Study on cohabitation in Nam reveals much  

Windhoek – Even though cohabiting relationships are common in Namibia, few people are aware of the limited protection available under the law. There is no legal duty of support between cohabitants either during the relationship or when it ends.  Cohabiting partners have no clear right to share assets which are in the name of one partner only when the relationship comes to an end, even if both partners made contributions towards the assets and this often works against women, as a couple’s valuable assets like cars or houses are often put in the name of the male partner.  According to a  recent national survey seven to 15 percent  of Namibian adults are in cohabitation relationships. This is likely to be an under-estimate of the true figures as many people may not report that they are cohabiting due to the stigma that may be attached. It is against this background that the Legal Assistance Centre  has releases a report titled A Family Affair –The Status of Cohabitation in Namibia, which has been handed over to the Law Reform and Development Commission in the hope that it will provide the basis for law reform on this topic.  The purpose of the study is to assess the status of cohabitation in Namibia, to gauge public opinion on the need for law reform and to make recommendations for legislative change.   Data was  collected through 61 individual interviews with cohabitants and key informants and 10 focus group discussions in 2002 and in 2009.   According to the report the law currently provides little protection for cohabiting couples in Namibia. The report states that the cohabiting partner has no right to occupy a common home which is individually owned or leased by the other partner, and cohabiting partners have no rights in respect of private land or communal land which is held in the name of the partner. The research also  found out that some of the reasons why couples live together informally rather than marrying are because they cannot afford the expenses associated with marriage (including an elaborate wedding or the expected lobola), or because one partner (usually the man) is unwilling to marry, or is already married to someone else.  Many of the respondents indicated that there is a power imbalance in the cohabiting relationships with the male partner having greater control over assets and about half of the cohabiting partners interviewed reported that they share household expenses with the other partner; in the other relationships it was most commonly the man who paid for household expenses.  Although there are a few existing legal mechanisms that can be invoked by cohabiting couples, the current laws are not designed to cater for cohabiting couples and are inadequate to produce fair outcomes in most cohabitation situations.    Furthermore, the current laws are inconsistent, with some statutes including cohabiting partners in their definitions of “dependent” (such as the Government Service Pension Act) while other statutes currently exclude cohabitants (such as the Motor Vehicle Accidents Fund Act).  The research assessed public opinion on the need for law reforms. A strong majority of persons consulted were in favour of improved legal protection for cohabitating partners. “Participants felt particularly strongly that there should be some mechanism for fair division of property, with more mixed opinions on duties of maintenance after a cohabitation relationship ends,” the report reads.  It was recommended that there is a need for legal protection supported by the Namibian Constitution which protects the family, prohibits discrimination on the basis of sex and social status, and provides for the right to dignity. Court cases in Namibia and South Africa show that all these rights are relevant to cohabitation.  Some people say that the law should not assign any consequences to cohabitation because of the need to respect a couple’s choice not to marry. However in a society marked by gender inequality, the idea of choice operates differently for women and men – with women often being in a weaker bargaining position than men because they are economically weaker and more vulnerable to domestic violence.  Choice is also problematic because many cohabiting partners realize only after the relationship ends that that the law gives them no protection. Furthermore, it is appropriate for the law to look at the social functions of cohabiting relationships, where couples generally pool their labour and resources, and regulate accordingly. The report concludes by saying  the government should  draft  a bill on cohabitation that is based on basic level or automatic protection for cohabiting couples who satisfy certain criteria as well as  optional registration of the relationship which can be accompanied by a cohabitation agreement between the parties if they choose.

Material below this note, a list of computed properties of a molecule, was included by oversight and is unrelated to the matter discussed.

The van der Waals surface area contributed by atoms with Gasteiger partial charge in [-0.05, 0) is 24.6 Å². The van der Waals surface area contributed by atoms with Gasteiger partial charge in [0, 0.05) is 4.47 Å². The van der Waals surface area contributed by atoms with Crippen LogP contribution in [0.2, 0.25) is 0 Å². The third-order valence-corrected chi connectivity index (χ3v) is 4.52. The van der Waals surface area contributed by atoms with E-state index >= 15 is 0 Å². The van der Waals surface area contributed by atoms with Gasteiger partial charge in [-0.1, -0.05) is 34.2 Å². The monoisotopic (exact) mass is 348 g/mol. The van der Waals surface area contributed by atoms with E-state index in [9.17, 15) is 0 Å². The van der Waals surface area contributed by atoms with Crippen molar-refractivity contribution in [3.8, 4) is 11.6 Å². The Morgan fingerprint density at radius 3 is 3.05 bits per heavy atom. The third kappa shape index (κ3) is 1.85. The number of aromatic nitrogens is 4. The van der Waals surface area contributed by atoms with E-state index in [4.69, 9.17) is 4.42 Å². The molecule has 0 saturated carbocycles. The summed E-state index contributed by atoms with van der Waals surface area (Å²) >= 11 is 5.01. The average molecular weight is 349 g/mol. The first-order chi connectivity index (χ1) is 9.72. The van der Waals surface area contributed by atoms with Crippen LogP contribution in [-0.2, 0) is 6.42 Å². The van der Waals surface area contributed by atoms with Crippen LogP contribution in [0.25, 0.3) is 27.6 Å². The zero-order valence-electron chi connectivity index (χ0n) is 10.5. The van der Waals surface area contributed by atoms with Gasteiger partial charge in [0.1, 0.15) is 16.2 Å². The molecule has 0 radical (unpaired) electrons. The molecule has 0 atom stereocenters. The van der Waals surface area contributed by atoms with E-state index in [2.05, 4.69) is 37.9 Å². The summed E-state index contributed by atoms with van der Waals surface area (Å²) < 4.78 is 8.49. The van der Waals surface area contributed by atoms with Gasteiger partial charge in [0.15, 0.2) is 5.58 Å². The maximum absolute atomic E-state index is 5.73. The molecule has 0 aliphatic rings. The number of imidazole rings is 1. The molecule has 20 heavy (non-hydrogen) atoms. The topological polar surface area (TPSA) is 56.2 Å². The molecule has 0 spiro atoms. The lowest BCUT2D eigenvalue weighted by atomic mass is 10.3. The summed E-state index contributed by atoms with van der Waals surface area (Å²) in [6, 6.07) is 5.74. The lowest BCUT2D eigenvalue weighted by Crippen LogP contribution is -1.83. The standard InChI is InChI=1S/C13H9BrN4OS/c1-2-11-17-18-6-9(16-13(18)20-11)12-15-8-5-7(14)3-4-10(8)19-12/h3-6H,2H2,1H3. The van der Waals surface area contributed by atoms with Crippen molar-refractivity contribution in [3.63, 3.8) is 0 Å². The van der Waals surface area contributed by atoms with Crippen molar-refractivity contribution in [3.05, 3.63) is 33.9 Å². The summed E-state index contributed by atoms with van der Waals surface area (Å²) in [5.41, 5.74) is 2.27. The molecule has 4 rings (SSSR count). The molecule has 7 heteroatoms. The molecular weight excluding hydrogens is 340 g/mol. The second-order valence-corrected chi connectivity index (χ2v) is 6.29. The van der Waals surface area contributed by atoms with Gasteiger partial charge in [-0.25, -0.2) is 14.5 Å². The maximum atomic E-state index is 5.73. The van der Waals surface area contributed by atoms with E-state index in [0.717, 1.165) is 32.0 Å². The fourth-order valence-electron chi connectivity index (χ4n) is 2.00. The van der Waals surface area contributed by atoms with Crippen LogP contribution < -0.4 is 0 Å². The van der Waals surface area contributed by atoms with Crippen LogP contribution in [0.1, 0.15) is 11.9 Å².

April 2011
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